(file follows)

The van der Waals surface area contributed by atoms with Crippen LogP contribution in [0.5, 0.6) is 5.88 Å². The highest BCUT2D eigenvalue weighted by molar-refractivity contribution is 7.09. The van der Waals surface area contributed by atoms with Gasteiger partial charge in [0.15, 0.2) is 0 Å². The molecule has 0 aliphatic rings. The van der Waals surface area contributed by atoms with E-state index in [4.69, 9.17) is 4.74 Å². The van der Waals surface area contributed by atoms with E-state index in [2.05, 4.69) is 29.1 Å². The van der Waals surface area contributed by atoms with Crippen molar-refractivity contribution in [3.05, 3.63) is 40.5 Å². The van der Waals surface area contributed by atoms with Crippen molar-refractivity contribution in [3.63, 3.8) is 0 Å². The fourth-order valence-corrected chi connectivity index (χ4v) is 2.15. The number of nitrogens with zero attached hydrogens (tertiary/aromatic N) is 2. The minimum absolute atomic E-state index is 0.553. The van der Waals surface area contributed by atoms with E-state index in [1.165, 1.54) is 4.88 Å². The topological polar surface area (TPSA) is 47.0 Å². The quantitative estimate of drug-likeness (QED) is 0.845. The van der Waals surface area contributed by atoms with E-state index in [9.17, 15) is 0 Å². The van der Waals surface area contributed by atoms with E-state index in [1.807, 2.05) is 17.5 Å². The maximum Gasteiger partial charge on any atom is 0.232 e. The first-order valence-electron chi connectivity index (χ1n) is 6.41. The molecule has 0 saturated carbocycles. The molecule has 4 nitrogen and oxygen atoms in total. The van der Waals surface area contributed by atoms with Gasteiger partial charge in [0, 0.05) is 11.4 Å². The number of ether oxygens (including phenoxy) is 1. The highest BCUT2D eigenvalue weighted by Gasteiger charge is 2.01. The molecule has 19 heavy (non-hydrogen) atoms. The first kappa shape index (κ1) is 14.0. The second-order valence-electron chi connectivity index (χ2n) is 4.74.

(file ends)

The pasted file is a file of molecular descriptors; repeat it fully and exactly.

The van der Waals surface area contributed by atoms with Crippen LogP contribution in [0.5, 0.6) is 5.88 Å². The highest BCUT2D eigenvalue weighted by molar-refractivity contribution is 7.09. The van der Waals surface area contributed by atoms with Gasteiger partial charge in [0.15, 0.2) is 0 Å². The molecule has 0 aliphatic rings. The van der Waals surface area contributed by atoms with E-state index in [4.69, 9.17) is 4.74 Å². The van der Waals surface area contributed by atoms with E-state index in [2.05, 4.69) is 29.1 Å². The van der Waals surface area contributed by atoms with Crippen molar-refractivity contribution in [3.05, 3.63) is 40.5 Å². The van der Waals surface area contributed by atoms with Crippen molar-refractivity contribution in [3.63, 3.8) is 0 Å². The fourth-order valence-corrected chi connectivity index (χ4v) is 2.15. The number of nitrogens with zero attached hydrogens (tertiary/aromatic N) is 2. The minimum absolute atomic E-state index is 0.553. The van der Waals surface area contributed by atoms with E-state index in [1.165, 1.54) is 4.88 Å². The topological polar surface area (TPSA) is 47.0 Å². The quantitative estimate of drug-likeness (QED) is 0.845. The van der Waals surface area contributed by atoms with E-state index in [9.17, 15) is 0 Å². The van der Waals surface area contributed by atoms with E-state index in [1.807, 2.05) is 17.5 Å². The maximum Gasteiger partial charge on any atom is 0.232 e. The first-order valence-electron chi connectivity index (χ1n) is 6.41. The molecule has 0 saturated carbocycles. The molecule has 4 nitrogen and oxygen atoms in total. The van der Waals surface area contributed by atoms with Gasteiger partial charge in [0, 0.05) is 11.4 Å². The number of ether oxygens (including phenoxy) is 1. The highest BCUT2D eigenvalue weighted by Gasteiger charge is 2.01. The molecule has 19 heavy (non-hydrogen) atoms. The first kappa shape index (κ1) is 14.0. The second-order valence-electron chi connectivity index (χ2n) is 4.74.